Hardworking Mackie is a credit to QPR – but he’s no striker

I first saw Jamie Mackie play live when I was reporting on a match at Selhurst Park on the opening day of the 2009/10 season.

Crystal Palace were playing Plymouth and the stand-out performer was a guy called Victor Moses.

But Mackie also caught the eye in a very poor Plymouth team that went on to be relegated.

He played on the left that day and, with his direct running and willingness to dribble and try to beat the full-back, he was a joy to watch.

So it was no surprise to me that after leaving Palace, Neil Warnock made Mackie one of his first signings as QPR manager.

But that was in the Championship, where he also performed brilliantly for Rangers and established himself as a crowd favourite with his Gareth Ainsworth-like work ethic and ability to chip in with some vital goals.

He’s had his moments in the Premier League, not least when scoring the winner in last season’s amazing comeback at home to Liverpool.

Remy's return gives QPR more options.
Remy’s return gives QPR more options.

But he has never convinced me that he can consistently pose a real attacking threat against the best teams in the division – certainly not as a striker, as his recent performances against Norwich and Manchester United have shown.

He is still running himself into the ground, which is admirable. But at the top level it can also make him look limited.

Premier League players are more comfortable in possession and can shift their body or the ball quickly, setting Mackie off like a greyhound with no chance of catching the hare.

Against United he looked overawed and some of his decision-making was poor.

An example of this came just before half-time, when he burst over the halfway line and should have played the ball to Adel Taarabt, who was screaming for it and for once had escaped the attentions of the excellent Rafael.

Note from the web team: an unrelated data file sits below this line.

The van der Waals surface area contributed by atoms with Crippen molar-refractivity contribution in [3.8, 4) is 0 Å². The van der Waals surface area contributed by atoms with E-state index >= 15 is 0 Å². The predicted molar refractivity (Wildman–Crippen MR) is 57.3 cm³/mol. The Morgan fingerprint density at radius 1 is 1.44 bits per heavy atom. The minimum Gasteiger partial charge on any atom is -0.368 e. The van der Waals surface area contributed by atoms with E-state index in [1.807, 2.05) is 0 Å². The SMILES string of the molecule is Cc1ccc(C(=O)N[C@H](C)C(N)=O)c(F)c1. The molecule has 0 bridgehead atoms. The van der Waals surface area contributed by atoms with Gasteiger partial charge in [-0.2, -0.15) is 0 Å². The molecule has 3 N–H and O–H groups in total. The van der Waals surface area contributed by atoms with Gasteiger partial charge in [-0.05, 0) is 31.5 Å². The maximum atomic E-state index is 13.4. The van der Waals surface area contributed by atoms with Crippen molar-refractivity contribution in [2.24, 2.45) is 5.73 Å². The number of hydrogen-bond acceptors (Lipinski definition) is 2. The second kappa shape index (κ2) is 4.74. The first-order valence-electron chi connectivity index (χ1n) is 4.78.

Instead, Mackie tried to bring Bobby Zamora and Andros Townsend into the game, having failed to look up and play the easy pass.

In the second half, when Mackie was moved to the right, he looked a lot more comfortable facing goal than having his back to it.

Still, he didn’t ask many questions of Patrice Evra, and I felt he was fortunate to stay on the pitch when Townsend was replaced by Junior Hoilett.

With make-or-break games against Southampton, Sunderland, Aston Villa, Fulham, Wigan, Everton, Stoke and Reading to come, Rangers have no chance whatsoever of staying up without offering a substantially bigger goal threat up front. It’s as simple as that.

Personally, I think Mackie needs a rest.

Loic Remy clearly needs to play if fit. Otherwise, I’d like to see Hoilett play just off Zamora or even Jay Bothroyd – particularly as Harry Redknapp seems to want to play with a big striker.

If Mackie does play, it has to be out wide.

He may not the best technically, but he’s a worker who will create opportunities with his determination.

He still has an important role to play, but the United game ought to be his last outing for the club as a striker. Rangers need more quality up front to stand a chance.

But if the other players display anything like Mackie’s work ethic between now and the end of the season, Redknapp might just pick up his safety bonus – however unlikely that looks right now.


Rob Brennan is a commentator for blind and partially sighted supporters at QPR home matches and a columnist for The Irish Post.





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